The five-year observed survival rate after diagnosis of stage IIIB non-small cell lung cancer is 5 percent. Overall health, genetic changes in cancer cells, and response to treatment affect survival rate, according to the American Cancer Society.
Lung cancer stages indicate whether and how much cancer has spread, explains WebMD. Staging is determined by tumor size and the presence or absence of cancer cells in the lymph nodes or other body organs. Lung cancer stages are determined by x-rays, bone scans, PET scans and CT scans. Blood tests detect metastasized lung cancer cells in the liver or bones. Staging determines which, if any, treatments are used.
Stage I lung cancer is limited to one or both lungs. In stages II and III, cancer cells may appear in the lymph nodes. Lung cancers that spread outside the lungs are classified stage IV, according to WebMD.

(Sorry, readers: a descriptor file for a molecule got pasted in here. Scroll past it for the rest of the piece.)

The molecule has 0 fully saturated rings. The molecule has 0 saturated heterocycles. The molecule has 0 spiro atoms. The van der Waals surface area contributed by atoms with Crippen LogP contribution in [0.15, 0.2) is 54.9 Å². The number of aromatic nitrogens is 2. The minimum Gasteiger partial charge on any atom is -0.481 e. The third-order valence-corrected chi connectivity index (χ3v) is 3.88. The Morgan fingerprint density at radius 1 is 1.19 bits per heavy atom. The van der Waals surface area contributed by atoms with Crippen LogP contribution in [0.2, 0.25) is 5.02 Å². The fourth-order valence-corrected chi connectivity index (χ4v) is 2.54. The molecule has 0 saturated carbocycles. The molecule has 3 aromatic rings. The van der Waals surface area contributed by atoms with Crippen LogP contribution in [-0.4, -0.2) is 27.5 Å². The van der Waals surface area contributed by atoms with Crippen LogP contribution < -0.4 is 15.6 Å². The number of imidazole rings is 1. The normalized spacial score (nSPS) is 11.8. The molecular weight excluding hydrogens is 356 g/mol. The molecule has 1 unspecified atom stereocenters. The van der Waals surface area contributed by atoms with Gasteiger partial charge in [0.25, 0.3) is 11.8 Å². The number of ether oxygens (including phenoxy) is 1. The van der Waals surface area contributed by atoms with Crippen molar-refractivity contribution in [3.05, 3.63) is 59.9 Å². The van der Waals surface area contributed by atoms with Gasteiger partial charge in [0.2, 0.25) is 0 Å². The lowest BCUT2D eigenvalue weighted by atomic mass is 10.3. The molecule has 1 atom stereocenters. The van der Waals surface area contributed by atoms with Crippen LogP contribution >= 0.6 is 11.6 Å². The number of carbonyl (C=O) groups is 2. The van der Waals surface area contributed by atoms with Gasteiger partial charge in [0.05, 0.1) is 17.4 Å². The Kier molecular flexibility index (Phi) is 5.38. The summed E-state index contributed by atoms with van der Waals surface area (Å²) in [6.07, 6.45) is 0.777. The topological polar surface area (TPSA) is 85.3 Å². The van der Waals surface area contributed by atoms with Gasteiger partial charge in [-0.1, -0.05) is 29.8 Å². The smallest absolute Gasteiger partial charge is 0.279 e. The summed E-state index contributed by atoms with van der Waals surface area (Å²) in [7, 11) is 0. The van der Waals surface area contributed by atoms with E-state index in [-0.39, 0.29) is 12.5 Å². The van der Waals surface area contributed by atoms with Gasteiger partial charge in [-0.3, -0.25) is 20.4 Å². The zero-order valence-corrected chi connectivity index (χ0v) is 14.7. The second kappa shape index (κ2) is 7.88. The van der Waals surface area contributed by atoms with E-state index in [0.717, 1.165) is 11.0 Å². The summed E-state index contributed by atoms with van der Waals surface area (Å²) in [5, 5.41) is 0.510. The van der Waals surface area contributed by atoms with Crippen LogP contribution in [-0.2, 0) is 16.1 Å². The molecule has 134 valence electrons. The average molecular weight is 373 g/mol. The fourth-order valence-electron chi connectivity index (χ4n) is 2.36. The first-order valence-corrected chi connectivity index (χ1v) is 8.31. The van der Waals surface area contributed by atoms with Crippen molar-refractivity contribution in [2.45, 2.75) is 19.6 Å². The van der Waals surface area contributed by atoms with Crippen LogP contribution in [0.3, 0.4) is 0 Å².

Lung cancer is the second-most diagnosed cancer in women and men, states WebMD. Lung cancer is the number one cause of cancer deaths. Approximately 160,000 people die of lung cancer every year. Approximately 85 percent of lung cancer cases are caused by cigarette smoking. Smoking one pack of cigarettes per day increases a person's likelihood of developing lung cancer 20 times. Persons who smoke two packs a day triple their risk of developing lung cancer.